Overlook our deeds, since you know that crime was absent from our inclination.
By noiselessly going to a prison a civil-resister ensures a calm atmosphere.
There are only two places in the world where time takes precedence over the job to be done. School and prison.
It is true you cannot eat freedom and you cannot power machinery with democracy. But then neither can political prisoners turn on the light in the cells of a dictatorship.
When I was in prison, I was wrapped up in all those deep books. That Tolstoy crap - people shouldn't read that stuff.
Prison makes you a better judge of character. You pick up on people much faster.
It was only when I lay there on the rotting prison straw that I sensed within myself the first stirrings of good. Gradually it was disclosed to me that the line separating good and evil passes not between states nor between social classes nor between political parties, but right through every human heart, through all human hearts. And that is why I turn back to the years of my imprisonment and say, sometimes to the astonishment of those about me, bless you, prison, for having been a part of my life.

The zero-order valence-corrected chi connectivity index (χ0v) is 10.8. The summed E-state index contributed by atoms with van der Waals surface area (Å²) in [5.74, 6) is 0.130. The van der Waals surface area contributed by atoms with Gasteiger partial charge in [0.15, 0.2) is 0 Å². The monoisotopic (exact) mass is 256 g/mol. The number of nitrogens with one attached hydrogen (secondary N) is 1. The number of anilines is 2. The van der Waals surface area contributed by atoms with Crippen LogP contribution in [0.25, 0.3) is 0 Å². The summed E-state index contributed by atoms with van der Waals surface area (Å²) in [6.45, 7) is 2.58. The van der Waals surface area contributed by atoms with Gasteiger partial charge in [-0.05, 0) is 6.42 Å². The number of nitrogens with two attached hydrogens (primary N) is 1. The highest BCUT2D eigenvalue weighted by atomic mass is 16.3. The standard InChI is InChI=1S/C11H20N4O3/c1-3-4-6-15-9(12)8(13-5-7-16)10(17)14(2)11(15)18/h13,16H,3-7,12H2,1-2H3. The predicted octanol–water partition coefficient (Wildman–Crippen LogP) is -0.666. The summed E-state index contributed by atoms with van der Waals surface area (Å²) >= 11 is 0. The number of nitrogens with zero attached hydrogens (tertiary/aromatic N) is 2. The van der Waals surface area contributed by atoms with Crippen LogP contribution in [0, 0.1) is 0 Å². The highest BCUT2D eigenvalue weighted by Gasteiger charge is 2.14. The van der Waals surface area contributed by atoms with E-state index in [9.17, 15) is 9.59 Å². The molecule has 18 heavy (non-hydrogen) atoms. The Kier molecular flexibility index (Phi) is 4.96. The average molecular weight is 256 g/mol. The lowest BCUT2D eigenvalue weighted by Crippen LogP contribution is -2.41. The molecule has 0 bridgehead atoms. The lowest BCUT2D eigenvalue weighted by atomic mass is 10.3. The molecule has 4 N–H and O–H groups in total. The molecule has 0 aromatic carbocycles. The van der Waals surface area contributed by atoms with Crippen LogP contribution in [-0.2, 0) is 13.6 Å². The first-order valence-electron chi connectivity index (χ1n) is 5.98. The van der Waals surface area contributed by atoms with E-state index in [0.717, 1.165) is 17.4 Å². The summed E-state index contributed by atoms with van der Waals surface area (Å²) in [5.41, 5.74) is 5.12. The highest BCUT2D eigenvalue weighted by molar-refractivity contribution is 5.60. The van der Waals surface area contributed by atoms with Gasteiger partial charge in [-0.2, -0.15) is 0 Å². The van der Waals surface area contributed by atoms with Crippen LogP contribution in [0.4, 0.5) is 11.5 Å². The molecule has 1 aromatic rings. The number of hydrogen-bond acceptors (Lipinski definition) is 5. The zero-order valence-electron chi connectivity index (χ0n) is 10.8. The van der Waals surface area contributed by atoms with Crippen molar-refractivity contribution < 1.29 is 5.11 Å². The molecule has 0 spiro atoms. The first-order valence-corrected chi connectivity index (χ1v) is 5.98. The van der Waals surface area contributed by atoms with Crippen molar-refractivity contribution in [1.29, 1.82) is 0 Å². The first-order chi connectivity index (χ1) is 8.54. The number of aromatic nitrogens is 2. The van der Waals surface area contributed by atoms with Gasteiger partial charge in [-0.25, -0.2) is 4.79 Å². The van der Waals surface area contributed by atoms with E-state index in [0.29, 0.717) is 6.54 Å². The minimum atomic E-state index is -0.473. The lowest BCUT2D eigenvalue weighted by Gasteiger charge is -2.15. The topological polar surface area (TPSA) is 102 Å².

To my mind, to kill in war is not a whit better than to commit ordinary murder.
We judge ourselves by what we feel capable of doing, while others judge us by what we have already done.
Everyone is a prisoner of his own experiences. No one can eliminate prejudices - just recognize them.
What restrains us from killing is partly fear of punishment, partly moral scruple, and partly what may be described as a sense of humor.
The difference between tax avoidance and tax evasion is the thickness of a prison walls.
I know not whether laws be right, or whether laws be wrong; All that we know who lie in gaol is that the wall is strong; And that each day is like a year, a year whose days are long.
Here the great art lies, to discern in what the law is to be to restraint and punishment, and in what things persuasion only is to work.
One man meets an infamous punishment for that crime which confers a diadem upon another.
If you want total security, go to prison. There you’re fed, clothed, given medical care and so on. The only thing lacking…is freedom.
If it's near dinner-time, the foreman takes out his watch when the jury has retired, and says: "Dear me, gentlemen, ten minutes to five, I declare! I dine at five, gentlemen." "So do I," says everybody else, except two men who ought to have dined at three and seem more than half disposed to stand out in consequence. The foreman smiles, and puts up his watch:--"Well, gentlemen, what do we say, plaintiff or defendant, gentlemen?